“Moderate” Drinking Linked to Hippocampal Atrophy and Cognitive Dysfunction

Consumption of lower-risk amounts of alcohol has been associated with a decreased risk of dementia, although a mechanism for this effect beyond the presumed effects on cardiovascular disease is unclear. Investigators randomly selected 527 adults from the population-based Whitehall II study of cardiovascular health to investigate the association between weekly alcohol consumption (determined 6 times over 30 years), grey matter density and white matter integrity (magnetic resonance imaging after 30 years), and cognitive dysfunction (a variety of tests 6 times over 30 years).

  • Compared with no drinking in analyses adjusted for potential confounders, alcohol consumption—starting at any use—was associated with hippocampal atrophy in a dose-dependent fashion:
    • non-significant increases at 0.6–<4 (14g) drinks/week (odds ratio [OR], 1.5) and 4–<8 drinks/week (OR, 2.0).
    • significant increases at the other levels of drinking: 8–<12 drinks/week (OR, 3.4), 12–<17 drinks/week (OR, 3.6), and ≥17 drinks/week (OR, 5.8).
  • Greater consumption was associated with smaller hippocampal volume, less anterior corpus callosum white matter integrity, and lower lexical fluency. The latter decreased by 14% over 30 years among those drinking 4–8 drinks/week and there were no benefits of lower amounts compared with abstinence.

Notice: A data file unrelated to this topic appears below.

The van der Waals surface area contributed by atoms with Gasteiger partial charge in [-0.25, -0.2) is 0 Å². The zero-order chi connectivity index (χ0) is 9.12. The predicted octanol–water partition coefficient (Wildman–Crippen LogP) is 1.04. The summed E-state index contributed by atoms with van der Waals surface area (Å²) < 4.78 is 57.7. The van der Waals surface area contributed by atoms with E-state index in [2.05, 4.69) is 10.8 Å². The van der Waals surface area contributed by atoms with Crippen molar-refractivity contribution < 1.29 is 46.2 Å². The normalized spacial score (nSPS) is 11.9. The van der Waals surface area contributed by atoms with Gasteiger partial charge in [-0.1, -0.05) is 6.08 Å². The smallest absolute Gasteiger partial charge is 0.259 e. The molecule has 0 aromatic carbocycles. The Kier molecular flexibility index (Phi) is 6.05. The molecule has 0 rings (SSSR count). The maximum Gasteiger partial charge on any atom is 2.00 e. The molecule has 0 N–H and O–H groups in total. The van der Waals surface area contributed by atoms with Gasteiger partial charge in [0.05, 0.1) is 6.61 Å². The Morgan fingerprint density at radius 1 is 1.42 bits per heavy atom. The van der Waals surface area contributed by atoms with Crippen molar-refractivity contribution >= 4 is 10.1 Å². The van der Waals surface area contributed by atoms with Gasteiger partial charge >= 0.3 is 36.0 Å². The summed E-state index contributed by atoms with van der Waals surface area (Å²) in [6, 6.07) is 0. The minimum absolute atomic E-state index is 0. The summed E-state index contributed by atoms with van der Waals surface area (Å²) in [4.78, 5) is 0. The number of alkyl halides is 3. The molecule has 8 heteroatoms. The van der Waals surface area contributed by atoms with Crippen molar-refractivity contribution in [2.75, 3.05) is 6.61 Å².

Comments: Recent studies with improved methods have suggested that the benefits of lower-risk amounts of alcohol seen in many observational studies for cardiovascular disease and total mortality do not exist. This study now calls into question benefits from alcohol on dementia. Alcohol has long been known to be a neurotoxin. These findings—bolstered by a dose-response association and plausible mechanism—suggest that at just over 1 drink a day, there is hippocampal atrophy and cognitive dysfunction. As methodologically improved research emerges, it is folly to continue to trust prior observational studies suggesting that a carcinogenic neurotoxin has widespread health benefits. At the very least, this current study should raise concerns that “moderate” and heavier drinking might harm the brain.

Richard Saitz, MD, MPH

 

Reference: Topiwala A, Allan CL, Valkanova V, et al. Moderate alcohol consumption as risk factor for adverse brain outcomes and cognitive decline: longitudinal cohort study. BMJ. 2017;357:j2353.

2 comments

  1. ESTOY DE ACUERDO CON EL ESTUDIO. NO DEBE OLVIDARSE, QUE LA ADICCION SEA CUAL FUERE, TIENE QUE VER CON UNA BIODISPONIBILIDAD.SIEMPRE EXISTE , MODERADO O AGUDO , SON FACTORES DE RIESGO PARA EVENTOS ADVERSOS CEREBRALES, Y OBVIAMENTE LA ALTERACION COGNITIVA. A MAYOR CONSUMO , MAS PELIGROSIDAD, Y ALTERACIONES COGNITIVAS Y CONDUCTUALES.

    1. Although it is true that there are biological and environmental risk factors for addiction, and that addiction can range from mild to severe, this study focuses on consumption, and particularly consumption that is not associated with addiction. And while there are other risk factors for cognitive dysfunction, in this study the investigators appear to have done a reasonable job of separating out the effects of alcohol use from those other factors.

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